To many viewers of Sunday night’s Academy Awards, the Best Picture win for the tone-deaf, anachronistic racial reconciliation dramedy “Green Book” landed with a thud, seemingly flying in the face of so many other wins for diversity and representation throughout the evening.
The big night for “Green Book” immediately earned comparisons to the shock Oscar win for 2005’s “Crash,” a similarly saccharine depiction of race in America — and a Best Picture pick that has not aged well. Sunday night was also an alarming sequel to the 1989 Best Picture race, when “Driving Miss Daisy” (a reverse “Green Book,” as HuffPost’s Matt Jacobs wrote Sunday) emerged victorious over director Spike Lee’s seminal “Do the Right Thing.”
Fast-forward 30 years, and in some ways, it seems as if nothing has changed — which fittingly is the thesis of Lee’s “BlacKkKlansman,” nominated for Best Picture alongside “Green Book,” while telling pretty much the opposite — and much more realistic — story about race in America.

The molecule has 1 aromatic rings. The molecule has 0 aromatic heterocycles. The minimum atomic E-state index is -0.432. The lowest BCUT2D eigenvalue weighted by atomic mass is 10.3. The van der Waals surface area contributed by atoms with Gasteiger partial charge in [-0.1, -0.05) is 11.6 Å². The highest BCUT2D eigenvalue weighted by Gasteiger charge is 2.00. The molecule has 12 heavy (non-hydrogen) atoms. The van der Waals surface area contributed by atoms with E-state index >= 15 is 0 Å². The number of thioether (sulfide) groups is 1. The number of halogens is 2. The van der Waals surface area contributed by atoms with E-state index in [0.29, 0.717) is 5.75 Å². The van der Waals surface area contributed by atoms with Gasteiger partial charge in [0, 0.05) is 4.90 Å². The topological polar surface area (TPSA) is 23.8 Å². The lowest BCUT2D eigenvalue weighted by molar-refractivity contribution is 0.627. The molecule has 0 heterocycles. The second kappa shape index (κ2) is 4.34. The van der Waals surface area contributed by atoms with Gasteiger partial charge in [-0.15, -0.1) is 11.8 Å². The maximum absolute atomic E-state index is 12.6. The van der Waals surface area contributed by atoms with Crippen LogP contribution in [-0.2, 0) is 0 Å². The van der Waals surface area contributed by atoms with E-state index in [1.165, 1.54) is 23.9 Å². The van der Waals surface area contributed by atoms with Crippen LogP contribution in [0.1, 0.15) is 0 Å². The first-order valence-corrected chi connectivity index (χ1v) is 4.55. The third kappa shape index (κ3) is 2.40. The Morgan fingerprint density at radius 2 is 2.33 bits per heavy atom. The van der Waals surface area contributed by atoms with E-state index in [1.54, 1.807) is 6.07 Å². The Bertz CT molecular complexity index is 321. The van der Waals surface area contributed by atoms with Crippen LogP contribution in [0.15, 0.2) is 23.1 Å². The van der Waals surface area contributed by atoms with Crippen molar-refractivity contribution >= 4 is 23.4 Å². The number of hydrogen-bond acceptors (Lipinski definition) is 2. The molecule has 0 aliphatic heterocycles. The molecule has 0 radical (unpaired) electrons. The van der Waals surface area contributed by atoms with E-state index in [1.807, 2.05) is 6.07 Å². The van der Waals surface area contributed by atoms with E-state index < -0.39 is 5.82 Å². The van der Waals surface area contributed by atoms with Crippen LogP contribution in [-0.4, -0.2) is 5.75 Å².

“Every time someone is driving somebody, I lose,” Lee, who did finally win his first competitive Oscar of his storied career, for best adapted screenplay, quipped to reporters after the show.
His victory was one of many landmark wins for diversity and representation during Sunday night’s festivities. So in spite of the show’s less-than-ideal ending, let’s not forget how this year’s Oscars were by far the most diverse in recent memory, with more than half of the 24 award categories won by at least one person of color, and significant strides for movies directed by women.
In past years, the show’s producers have attempted to offset #OscarsSoWhite and the dearth of winners and nominees of color by stacking the show with diverse presenters. This year’s memorable presenter pairings furthered that momentum — a majority of the categories were presented or co-presented by a person of color.
But even more importantly, many of this year’s winners finally began to reflect those diverse presenters, suggesting at least some forward movement in the academy’s and Hollywood’s efforts to promote more inclusion and representation.